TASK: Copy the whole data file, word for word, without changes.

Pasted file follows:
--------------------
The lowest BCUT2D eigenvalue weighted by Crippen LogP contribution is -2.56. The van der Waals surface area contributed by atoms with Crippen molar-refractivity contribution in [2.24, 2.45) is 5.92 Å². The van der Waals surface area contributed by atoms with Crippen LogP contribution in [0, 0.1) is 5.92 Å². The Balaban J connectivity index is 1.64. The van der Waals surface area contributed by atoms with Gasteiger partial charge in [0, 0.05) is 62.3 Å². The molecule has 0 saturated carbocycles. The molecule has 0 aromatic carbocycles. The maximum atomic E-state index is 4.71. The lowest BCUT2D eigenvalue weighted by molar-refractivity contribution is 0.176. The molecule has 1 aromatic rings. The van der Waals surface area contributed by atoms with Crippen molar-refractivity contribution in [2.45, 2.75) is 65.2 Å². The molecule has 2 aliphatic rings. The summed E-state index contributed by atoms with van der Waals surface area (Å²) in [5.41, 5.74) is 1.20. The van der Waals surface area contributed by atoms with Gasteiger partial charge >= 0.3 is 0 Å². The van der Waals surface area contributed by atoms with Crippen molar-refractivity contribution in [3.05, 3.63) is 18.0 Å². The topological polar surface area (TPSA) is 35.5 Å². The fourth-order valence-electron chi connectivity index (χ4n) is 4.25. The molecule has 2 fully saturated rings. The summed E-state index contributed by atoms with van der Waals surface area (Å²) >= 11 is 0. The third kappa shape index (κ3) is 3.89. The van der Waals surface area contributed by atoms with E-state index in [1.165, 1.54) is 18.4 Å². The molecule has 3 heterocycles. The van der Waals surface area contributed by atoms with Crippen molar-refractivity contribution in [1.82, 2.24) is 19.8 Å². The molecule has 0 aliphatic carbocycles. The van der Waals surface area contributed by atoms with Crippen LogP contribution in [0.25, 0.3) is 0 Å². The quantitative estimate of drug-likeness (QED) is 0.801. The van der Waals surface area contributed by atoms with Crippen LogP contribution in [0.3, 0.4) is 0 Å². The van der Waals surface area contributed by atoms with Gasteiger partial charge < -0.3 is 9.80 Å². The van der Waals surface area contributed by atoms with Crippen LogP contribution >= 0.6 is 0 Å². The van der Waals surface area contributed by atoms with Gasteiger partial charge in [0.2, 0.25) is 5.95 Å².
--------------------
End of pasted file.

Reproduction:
The lowest BCUT2D eigenvalue weighted by Crippen LogP contribution is -2.56. The van der Waals surface area contributed by atoms with Crippen molar-refractivity contribution in [2.24, 2.45) is 5.92 Å². The van der Waals surface area contributed by atoms with Crippen LogP contribution in [0, 0.1) is 5.92 Å². The Balaban J connectivity index is 1.64. The van der Waals surface area contributed by atoms with Gasteiger partial charge in [0, 0.05) is 62.3 Å². The molecule has 0 saturated carbocycles. The molecule has 0 aromatic carbocycles. The maximum atomic E-state index is 4.71. The lowest BCUT2D eigenvalue weighted by molar-refractivity contribution is 0.176. The molecule has 1 aromatic rings. The van der Waals surface area contributed by atoms with Crippen molar-refractivity contribution in [2.45, 2.75) is 65.2 Å². The molecule has 2 aliphatic rings. The summed E-state index contributed by atoms with van der Waals surface area (Å²) in [5.41, 5.74) is 1.20. The van der Waals surface area contributed by atoms with Gasteiger partial charge >= 0.3 is 0 Å². The van der Waals surface area contributed by atoms with Crippen molar-refractivity contribution in [3.05, 3.63) is 18.0 Å². The topological polar surface area (TPSA) is 35.5 Å². The fourth-order valence-electron chi connectivity index (χ4n) is 4.25. The molecule has 2 fully saturated rings. The summed E-state index contributed by atoms with van der Waals surface area (Å²) >= 11 is 0. The third kappa shape index (κ3) is 3.89. The van der Waals surface area contributed by atoms with E-state index in [1.165, 1.54) is 18.4 Å². The molecule has 3 heterocycles. The van der Waals surface area contributed by atoms with Crippen molar-refractivity contribution in [1.82, 2.24) is 19.8 Å². The molecule has 0 aliphatic carbocycles. The van der Waals surface area contributed by atoms with Crippen LogP contribution in [0.25, 0.3) is 0 Å². The quantitative estimate of drug-likeness (QED) is 0.801. The van der Waals surface area contributed by atoms with Crippen LogP contribution in [0.3, 0.4) is 0 Å². The van der Waals surface area contributed by atoms with Gasteiger partial charge < -0.3 is 9.80 Å². The van der Waals surface area contributed by atoms with Crippen LogP contribution >= 0.6 is 0 Å². The van der Waals surface area contributed by atoms with Gasteiger partial charge in [0.2, 0.25) is 5.95 Å².